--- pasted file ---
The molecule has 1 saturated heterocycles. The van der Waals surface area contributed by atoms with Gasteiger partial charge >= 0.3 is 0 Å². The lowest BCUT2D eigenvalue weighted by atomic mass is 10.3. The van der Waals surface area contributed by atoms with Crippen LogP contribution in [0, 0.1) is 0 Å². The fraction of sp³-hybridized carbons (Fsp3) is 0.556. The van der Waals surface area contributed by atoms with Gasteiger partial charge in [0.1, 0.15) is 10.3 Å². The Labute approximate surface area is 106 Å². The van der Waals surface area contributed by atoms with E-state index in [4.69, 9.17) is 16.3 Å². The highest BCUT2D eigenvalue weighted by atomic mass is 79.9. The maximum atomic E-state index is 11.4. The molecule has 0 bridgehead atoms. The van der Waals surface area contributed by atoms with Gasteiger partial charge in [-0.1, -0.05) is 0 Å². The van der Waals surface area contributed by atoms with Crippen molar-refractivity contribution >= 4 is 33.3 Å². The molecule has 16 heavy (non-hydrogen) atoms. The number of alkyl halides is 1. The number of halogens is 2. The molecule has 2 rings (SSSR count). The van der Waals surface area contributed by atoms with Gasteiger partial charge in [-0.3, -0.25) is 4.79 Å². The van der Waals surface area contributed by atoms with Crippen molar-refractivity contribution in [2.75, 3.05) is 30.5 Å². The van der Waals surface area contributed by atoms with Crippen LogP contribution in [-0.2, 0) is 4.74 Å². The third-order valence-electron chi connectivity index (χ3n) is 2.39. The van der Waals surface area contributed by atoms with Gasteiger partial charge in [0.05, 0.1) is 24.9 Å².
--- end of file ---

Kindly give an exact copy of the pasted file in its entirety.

The molecule has 1 saturated heterocycles. The van der Waals surface area contributed by atoms with Gasteiger partial charge >= 0.3 is 0 Å². The lowest BCUT2D eigenvalue weighted by atomic mass is 10.3. The van der Waals surface area contributed by atoms with Crippen LogP contribution in [0, 0.1) is 0 Å². The fraction of sp³-hybridized carbons (Fsp3) is 0.556. The van der Waals surface area contributed by atoms with Gasteiger partial charge in [0.1, 0.15) is 10.3 Å². The Labute approximate surface area is 106 Å². The van der Waals surface area contributed by atoms with E-state index in [4.69, 9.17) is 16.3 Å². The highest BCUT2D eigenvalue weighted by atomic mass is 79.9. The maximum atomic E-state index is 11.4. The molecule has 0 bridgehead atoms. The van der Waals surface area contributed by atoms with Gasteiger partial charge in [-0.1, -0.05) is 0 Å². The van der Waals surface area contributed by atoms with Crippen molar-refractivity contribution >= 4 is 33.3 Å². The molecule has 16 heavy (non-hydrogen) atoms. The number of alkyl halides is 1. The number of halogens is 2. The molecule has 2 rings (SSSR count). The van der Waals surface area contributed by atoms with Gasteiger partial charge in [-0.3, -0.25) is 4.79 Å². The van der Waals surface area contributed by atoms with Crippen molar-refractivity contribution in [2.75, 3.05) is 30.5 Å². The van der Waals surface area contributed by atoms with Crippen LogP contribution in [-0.2, 0) is 4.74 Å². The third-order valence-electron chi connectivity index (χ3n) is 2.39. The van der Waals surface area contributed by atoms with Gasteiger partial charge in [0.05, 0.1) is 24.9 Å².